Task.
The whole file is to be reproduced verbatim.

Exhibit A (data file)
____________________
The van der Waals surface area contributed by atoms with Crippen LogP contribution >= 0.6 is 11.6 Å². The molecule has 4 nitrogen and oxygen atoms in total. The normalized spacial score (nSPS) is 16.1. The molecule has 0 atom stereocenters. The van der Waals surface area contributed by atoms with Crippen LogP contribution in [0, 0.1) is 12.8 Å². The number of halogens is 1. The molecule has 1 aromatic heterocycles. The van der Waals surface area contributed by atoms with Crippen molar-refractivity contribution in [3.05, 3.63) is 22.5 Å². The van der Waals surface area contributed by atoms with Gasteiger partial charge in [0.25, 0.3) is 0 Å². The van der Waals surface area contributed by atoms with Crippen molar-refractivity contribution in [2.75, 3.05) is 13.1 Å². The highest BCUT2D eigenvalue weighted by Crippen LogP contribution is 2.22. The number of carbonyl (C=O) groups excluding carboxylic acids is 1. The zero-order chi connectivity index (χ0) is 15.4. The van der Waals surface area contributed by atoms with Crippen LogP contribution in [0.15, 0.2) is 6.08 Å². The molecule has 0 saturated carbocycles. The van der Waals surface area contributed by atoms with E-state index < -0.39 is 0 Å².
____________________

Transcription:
The van der Waals surface area contributed by atoms with Crippen LogP contribution >= 0.6 is 11.6 Å². The molecule has 4 nitrogen and oxygen atoms in total. The normalized spacial score (nSPS) is 16.1. The molecule has 0 atom stereocenters. The van der Waals surface area contributed by atoms with Crippen LogP contribution in [0, 0.1) is 12.8 Å². The number of halogens is 1. The molecule has 1 aromatic heterocycles. The van der Waals surface area contributed by atoms with Crippen molar-refractivity contribution in [3.05, 3.63) is 22.5 Å². The van der Waals surface area contributed by atoms with Gasteiger partial charge in [0.25, 0.3) is 0 Å². The van der Waals surface area contributed by atoms with Crippen molar-refractivity contribution in [2.75, 3.05) is 13.1 Å². The highest BCUT2D eigenvalue weighted by Crippen LogP contribution is 2.22. The number of carbonyl (C=O) groups excluding carboxylic acids is 1. The zero-order chi connectivity index (χ0) is 15.4. The van der Waals surface area contributed by atoms with Crippen LogP contribution in [0.15, 0.2) is 6.08 Å². The molecule has 0 saturated carbocycles. The van der Waals surface area contributed by atoms with E-state index < -0.39 is 0 Å².